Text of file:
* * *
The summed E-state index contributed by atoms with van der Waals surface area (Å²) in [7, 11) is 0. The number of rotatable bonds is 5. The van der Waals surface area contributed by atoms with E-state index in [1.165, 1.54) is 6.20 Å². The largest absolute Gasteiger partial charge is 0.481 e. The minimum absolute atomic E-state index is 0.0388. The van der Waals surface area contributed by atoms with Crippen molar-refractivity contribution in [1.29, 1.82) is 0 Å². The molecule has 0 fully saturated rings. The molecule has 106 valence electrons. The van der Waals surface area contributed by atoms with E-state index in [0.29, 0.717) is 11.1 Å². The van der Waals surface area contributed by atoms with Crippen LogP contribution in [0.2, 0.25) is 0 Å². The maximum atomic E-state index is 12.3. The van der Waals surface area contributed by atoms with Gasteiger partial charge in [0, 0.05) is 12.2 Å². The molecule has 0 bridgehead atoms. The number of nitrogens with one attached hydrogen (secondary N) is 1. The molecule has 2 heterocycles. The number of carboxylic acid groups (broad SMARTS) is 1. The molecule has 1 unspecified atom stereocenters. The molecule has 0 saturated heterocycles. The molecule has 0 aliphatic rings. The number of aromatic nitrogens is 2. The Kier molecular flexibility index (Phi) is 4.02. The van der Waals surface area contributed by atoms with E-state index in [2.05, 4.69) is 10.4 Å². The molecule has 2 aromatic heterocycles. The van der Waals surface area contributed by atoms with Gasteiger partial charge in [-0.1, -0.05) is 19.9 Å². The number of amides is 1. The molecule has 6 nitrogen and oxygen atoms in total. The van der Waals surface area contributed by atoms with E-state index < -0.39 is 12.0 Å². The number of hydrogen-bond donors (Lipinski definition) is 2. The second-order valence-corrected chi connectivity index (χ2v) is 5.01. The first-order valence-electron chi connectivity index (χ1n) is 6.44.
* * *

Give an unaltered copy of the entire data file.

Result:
The summed E-state index contributed by atoms with van der Waals surface area (Å²) in [7, 11) is 0. The number of rotatable bonds is 5. The van der Waals surface area contributed by atoms with E-state index in [1.165, 1.54) is 6.20 Å². The largest absolute Gasteiger partial charge is 0.481 e. The minimum absolute atomic E-state index is 0.0388. The van der Waals surface area contributed by atoms with Crippen molar-refractivity contribution in [1.29, 1.82) is 0 Å². The molecule has 0 fully saturated rings. The molecule has 106 valence electrons. The van der Waals surface area contributed by atoms with E-state index in [0.29, 0.717) is 11.1 Å². The van der Waals surface area contributed by atoms with Crippen LogP contribution in [0.2, 0.25) is 0 Å². The maximum atomic E-state index is 12.3. The van der Waals surface area contributed by atoms with Gasteiger partial charge in [0, 0.05) is 12.2 Å². The molecule has 0 bridgehead atoms. The number of nitrogens with one attached hydrogen (secondary N) is 1. The molecule has 2 heterocycles. The number of carboxylic acid groups (broad SMARTS) is 1. The molecule has 1 unspecified atom stereocenters. The molecule has 0 saturated heterocycles. The molecule has 0 aliphatic rings. The number of aromatic nitrogens is 2. The Kier molecular flexibility index (Phi) is 4.02. The van der Waals surface area contributed by atoms with E-state index in [2.05, 4.69) is 10.4 Å². The molecule has 2 aromatic heterocycles. The van der Waals surface area contributed by atoms with Gasteiger partial charge in [-0.1, -0.05) is 19.9 Å². The number of amides is 1. The molecule has 6 nitrogen and oxygen atoms in total. The van der Waals surface area contributed by atoms with E-state index < -0.39 is 12.0 Å². The number of hydrogen-bond donors (Lipinski definition) is 2. The second-order valence-corrected chi connectivity index (χ2v) is 5.01. The first-order valence-electron chi connectivity index (χ1n) is 6.44.